Of course if you apply previous caching here you solve it as well.

This is not a SPI

If you look Instance hierarchy you will realize it is an Iterable so it is very tempted to use such a pattern to get extensibility:

@Inject
@Any
Instance<MyPlugin> instance;

public void callPlugins() {
    for (MyPlugin plugin : instance) {
        plugin.doWhatAPLuginDoes();
    }
}

First note is: if you still decide to use it the caching tip still applies but on all instances instead of a single one.

Then Instance is not called Instances for a good reason: it resolves against all beans matching the type (including qualifiers). This means if you have 10 plugins but activate one through an @Alternative then the only resolvable one will be the alternative and you’ll loose all other plugins.

This is not always an issue and you can say to this plugin API users to not use alternatives but you need to be aware of it (personally I throw an exception if one of my plugin has @Alternative).

Conclusion

Instance API is really powerful but as always with great power you get big responsabilities so you need to ensure its usages are not perverted.

Want more content ? Keep up-to-date on my new blog

Or stay in touch on twitter @rmannibucau

Advertisements

6 thoughts on “CDI and Instance: 3 pitfalls you need to know

  1. Pingback: Java Weekly 11/15: Java Money, REST API evolution, CDI 2.0 and more… | Ceiba3D Studio

  2. Pingback: Java Weekly 11/15: Java Money, REST API evolution, CDI 2.0 and more… | Indie Game Developer!

  3. Rui Rodrigues

    Hi,

    what do you mean by previous caching in the leak section? What happens if get() is called and then destroy the created bean and only then call the method of the bean? Will it work? I tried it and it seems so but I don’t know if there will be any side effects.

    The problem here is if one uses the Instance in a factory. How to destroy it? It doesn’t make sense that all the consumer of the factory needs to know that they have to destroy it somehow.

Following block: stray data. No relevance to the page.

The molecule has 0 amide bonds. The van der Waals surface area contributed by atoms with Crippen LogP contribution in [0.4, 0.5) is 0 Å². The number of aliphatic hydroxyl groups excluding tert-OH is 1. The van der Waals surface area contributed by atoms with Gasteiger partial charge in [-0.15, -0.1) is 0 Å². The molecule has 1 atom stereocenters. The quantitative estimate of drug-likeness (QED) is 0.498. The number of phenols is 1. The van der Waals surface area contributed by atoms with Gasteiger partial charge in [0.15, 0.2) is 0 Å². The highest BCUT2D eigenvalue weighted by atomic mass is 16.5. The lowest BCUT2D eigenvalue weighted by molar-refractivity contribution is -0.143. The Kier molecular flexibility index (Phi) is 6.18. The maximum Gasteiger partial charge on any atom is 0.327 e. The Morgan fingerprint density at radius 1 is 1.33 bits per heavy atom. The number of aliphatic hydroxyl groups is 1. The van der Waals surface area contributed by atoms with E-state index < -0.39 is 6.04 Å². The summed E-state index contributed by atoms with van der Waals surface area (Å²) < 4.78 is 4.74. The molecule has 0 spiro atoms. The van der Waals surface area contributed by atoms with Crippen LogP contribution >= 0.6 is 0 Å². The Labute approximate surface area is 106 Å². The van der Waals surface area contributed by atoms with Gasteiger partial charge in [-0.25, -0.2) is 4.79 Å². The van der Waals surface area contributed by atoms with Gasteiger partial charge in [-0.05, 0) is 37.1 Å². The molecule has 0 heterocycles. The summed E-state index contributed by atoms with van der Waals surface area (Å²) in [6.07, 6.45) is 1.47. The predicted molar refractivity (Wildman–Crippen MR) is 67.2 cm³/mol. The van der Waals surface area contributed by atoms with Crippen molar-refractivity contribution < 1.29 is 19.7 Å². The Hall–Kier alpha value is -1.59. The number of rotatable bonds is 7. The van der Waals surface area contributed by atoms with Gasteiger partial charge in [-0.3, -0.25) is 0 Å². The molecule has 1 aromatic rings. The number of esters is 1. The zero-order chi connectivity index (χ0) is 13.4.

Thanks
    RAR

    Reply
    1. rmannibucau Post author

      It works while it doesnt depend on injections which would be available anymore or PreDestroy methods mutating the state of the injections.

      Not sure about your question: if you have a factory which is not symmetric – ie create but not destroy – then you leak by design – would you create a socket without being able to close it? Most of EE api changed to support the releasing of cdi instances and it is the same cdi or not since the lifecycle management of instances is a old problem.

      Reply
  4. Pingback: CDI: Lazy Injection at Runtime or How to Obtain Every Matching Implementation | Beyond Java

  5. Pingback: Building extensible and customizable Java EE Applications – Part 2 | {Stephan}Knitelius

Leave a Reply

Fill in your details below or click an icon to log in:

WordPress.com Logo

You are commenting using your WordPress.com account. Log Out / Change )

Twitter picture

You are commenting using your Twitter account. Log Out / Change )

Facebook photo

You are commenting using your Facebook account. Log Out / Change )

Google+ photo

You are commenting using your Google+ account. Log Out / Change )

Connecting to %s